T he final BLS Employment Situation release for 2013 ended the year on a pronounced down note, reporting that only 74,000 new jobs were created in December.
This number compares very unfavorably to consensus expectations of about 200,000 net new jobs. Despite the low job creation numbers, the unemployment rate fell from 7.0 percent to 6.7 percent. The unemployment rate fell largely because in December 347,000 individuals abandoned efforts to find a job and were no longer counted as unemployed. In 2013 overall, the working age population grew by almost 2.4 million, while the number of people participating in the labor force fell by 548,000, driving the labor force participation rate down 0.8 percent through the year to 62.8 percent, the lowest values in 35 years. While the goal of driving down unemployment is being achieved, it is being accomplished in a way that raises concerns about long term economic vitality.
Adding to the negative tone of the December report, the average work week declined by a tenth of an hour to 34.4 hours per week.
The meager number of new jobs reported for December came as a surprise in light of more encouraging recent economic reports. Job creation in 2013 through November had averaged 192,000. New unemployment insurance claims are declining. The Institute for Supply Management reported consistent growth in the manufacturing sector in the second half of the year. The S&P 500 rose 29.6 percent in 2013, its best performance in 15 years.
The weak December employment report may prove to be an anomaly among a steady stream of modest job creation gains. The BLS revised the November new job number upward by 38,000 to +241,000; December may receive similar treatment in subsequent reports.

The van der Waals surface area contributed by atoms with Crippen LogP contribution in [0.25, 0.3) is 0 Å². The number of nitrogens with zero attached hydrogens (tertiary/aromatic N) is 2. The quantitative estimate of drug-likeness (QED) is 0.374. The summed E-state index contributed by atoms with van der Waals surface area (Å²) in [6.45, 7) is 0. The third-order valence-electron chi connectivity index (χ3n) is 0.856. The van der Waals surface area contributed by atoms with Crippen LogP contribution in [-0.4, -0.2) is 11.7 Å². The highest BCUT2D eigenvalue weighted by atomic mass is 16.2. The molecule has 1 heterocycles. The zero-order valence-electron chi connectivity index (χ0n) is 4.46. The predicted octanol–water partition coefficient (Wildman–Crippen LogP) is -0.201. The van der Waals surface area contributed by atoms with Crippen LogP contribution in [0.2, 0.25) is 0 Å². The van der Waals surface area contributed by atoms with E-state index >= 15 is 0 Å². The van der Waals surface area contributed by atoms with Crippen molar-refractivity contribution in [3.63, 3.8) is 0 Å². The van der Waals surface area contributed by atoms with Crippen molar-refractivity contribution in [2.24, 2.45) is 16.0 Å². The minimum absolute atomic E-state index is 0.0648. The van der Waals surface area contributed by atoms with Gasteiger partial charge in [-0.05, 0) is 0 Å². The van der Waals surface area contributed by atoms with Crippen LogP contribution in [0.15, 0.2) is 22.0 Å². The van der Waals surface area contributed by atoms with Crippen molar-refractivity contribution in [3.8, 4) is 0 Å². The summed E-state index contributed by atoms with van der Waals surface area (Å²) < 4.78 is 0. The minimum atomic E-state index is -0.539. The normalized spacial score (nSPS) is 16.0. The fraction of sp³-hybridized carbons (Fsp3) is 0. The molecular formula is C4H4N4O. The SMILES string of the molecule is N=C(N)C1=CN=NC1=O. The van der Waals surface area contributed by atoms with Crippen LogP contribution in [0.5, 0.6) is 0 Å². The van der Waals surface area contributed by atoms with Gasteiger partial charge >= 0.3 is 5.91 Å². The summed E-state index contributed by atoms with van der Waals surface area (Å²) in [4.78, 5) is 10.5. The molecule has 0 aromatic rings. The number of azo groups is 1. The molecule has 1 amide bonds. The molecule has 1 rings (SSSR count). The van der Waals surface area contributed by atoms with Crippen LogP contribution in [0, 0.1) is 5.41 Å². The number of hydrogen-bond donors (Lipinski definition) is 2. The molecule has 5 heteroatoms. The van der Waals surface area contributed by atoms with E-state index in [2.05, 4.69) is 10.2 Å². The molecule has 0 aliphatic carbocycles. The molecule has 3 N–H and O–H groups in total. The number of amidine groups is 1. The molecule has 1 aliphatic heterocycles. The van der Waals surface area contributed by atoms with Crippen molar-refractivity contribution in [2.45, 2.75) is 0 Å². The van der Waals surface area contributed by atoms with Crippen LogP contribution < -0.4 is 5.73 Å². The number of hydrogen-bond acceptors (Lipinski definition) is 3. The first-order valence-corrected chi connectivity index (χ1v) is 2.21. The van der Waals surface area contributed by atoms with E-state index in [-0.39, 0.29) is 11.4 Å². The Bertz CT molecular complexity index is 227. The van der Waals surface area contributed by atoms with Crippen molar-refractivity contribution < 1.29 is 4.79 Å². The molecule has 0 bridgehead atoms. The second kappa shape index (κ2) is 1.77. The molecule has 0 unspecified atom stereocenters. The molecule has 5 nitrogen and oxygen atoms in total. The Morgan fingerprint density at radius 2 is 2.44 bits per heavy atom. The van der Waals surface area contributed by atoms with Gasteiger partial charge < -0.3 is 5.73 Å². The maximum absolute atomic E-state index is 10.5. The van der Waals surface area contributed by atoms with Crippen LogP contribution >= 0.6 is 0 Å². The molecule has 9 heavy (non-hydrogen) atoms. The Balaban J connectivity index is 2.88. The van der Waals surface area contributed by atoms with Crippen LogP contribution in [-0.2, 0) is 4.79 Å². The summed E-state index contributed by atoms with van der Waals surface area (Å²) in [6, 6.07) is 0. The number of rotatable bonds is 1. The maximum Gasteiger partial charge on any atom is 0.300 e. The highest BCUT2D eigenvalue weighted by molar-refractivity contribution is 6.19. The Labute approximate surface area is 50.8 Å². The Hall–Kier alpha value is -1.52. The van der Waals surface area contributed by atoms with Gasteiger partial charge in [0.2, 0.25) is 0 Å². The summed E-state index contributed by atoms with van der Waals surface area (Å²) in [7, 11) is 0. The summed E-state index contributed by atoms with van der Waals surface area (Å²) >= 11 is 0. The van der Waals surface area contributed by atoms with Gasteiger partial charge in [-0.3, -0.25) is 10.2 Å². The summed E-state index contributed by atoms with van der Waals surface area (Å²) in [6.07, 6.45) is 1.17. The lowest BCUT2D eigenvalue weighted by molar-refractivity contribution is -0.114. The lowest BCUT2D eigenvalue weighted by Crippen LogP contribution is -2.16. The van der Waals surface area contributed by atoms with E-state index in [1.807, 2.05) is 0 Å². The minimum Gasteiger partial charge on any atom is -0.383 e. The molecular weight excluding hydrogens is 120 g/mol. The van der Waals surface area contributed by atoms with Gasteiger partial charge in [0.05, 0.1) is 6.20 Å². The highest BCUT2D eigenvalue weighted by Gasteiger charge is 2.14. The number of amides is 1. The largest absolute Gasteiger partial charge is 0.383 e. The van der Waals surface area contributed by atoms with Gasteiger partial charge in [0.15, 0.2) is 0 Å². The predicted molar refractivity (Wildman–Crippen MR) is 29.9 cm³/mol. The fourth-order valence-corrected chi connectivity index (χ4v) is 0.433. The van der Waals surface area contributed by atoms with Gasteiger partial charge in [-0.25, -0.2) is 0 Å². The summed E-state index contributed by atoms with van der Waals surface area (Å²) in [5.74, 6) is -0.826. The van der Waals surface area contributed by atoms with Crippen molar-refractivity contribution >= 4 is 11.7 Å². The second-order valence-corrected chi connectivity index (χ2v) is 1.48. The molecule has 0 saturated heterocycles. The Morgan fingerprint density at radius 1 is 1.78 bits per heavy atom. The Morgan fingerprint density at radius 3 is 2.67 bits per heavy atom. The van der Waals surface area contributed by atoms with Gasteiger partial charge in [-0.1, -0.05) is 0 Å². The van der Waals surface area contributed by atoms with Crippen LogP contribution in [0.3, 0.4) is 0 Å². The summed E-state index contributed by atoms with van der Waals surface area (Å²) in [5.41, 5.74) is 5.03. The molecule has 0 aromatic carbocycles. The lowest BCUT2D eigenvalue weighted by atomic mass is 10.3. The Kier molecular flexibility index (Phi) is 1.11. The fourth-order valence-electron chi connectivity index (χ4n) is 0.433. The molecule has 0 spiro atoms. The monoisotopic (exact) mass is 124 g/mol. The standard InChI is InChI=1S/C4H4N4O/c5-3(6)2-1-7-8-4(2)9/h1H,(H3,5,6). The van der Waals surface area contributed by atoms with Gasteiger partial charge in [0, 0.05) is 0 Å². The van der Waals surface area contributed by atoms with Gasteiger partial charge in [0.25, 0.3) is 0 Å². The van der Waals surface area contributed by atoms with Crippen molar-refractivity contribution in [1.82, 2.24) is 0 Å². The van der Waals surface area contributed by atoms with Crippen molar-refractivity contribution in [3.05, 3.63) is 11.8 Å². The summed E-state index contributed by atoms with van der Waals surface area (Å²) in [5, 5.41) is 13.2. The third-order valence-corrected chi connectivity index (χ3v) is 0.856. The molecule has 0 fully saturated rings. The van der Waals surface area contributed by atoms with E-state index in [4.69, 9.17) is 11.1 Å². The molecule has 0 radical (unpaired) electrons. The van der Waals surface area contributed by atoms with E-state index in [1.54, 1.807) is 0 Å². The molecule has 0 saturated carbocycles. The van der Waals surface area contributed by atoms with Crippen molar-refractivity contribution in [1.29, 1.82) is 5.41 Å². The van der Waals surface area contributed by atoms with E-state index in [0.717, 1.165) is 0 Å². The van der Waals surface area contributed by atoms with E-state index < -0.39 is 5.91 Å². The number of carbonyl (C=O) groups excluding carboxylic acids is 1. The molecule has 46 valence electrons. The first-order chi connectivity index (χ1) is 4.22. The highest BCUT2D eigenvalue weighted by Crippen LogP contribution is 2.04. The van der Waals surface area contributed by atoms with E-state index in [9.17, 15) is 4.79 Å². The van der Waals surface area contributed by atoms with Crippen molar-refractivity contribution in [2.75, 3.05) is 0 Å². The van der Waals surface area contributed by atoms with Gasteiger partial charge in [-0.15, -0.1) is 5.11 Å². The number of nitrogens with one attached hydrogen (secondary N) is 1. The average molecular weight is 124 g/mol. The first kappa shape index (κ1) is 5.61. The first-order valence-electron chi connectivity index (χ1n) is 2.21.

Temp Employment Saves the Day
In sharp contrast to the weak overall employment picture, job creation by Temporary Help Services was robust. Consider:
- New temp positions constituted 40,400 of the 74,000 new jobs, or 55% of the total
- In 2013 overall, temporary labor employment created 11.3% of all new jobs
- Temporary employment reached 2.8 million in December, a record high resulting from 15 months of consecutive increases
- Temporary positions have risen to 2.06 percent of all non-farm jobs, the highest percentage ever seen in the US job market
The trend of recent BLS revisions to temporary employment reports has been upward:
US business reliance on temporary labor continues to increase; it is a distinct feature of the post-recession job market. The desire to keep flexibility in labor costs and the increasing regulatory and administrative burden placed on employers make the trend toward reliance on contingent labor very likely to continue in 2014.
The connection between the employment report and Federal Reserve monetary policy has been a prominent theme for many months. Several sources also cited harsh winter weather as a potential contributor to the low new job figure.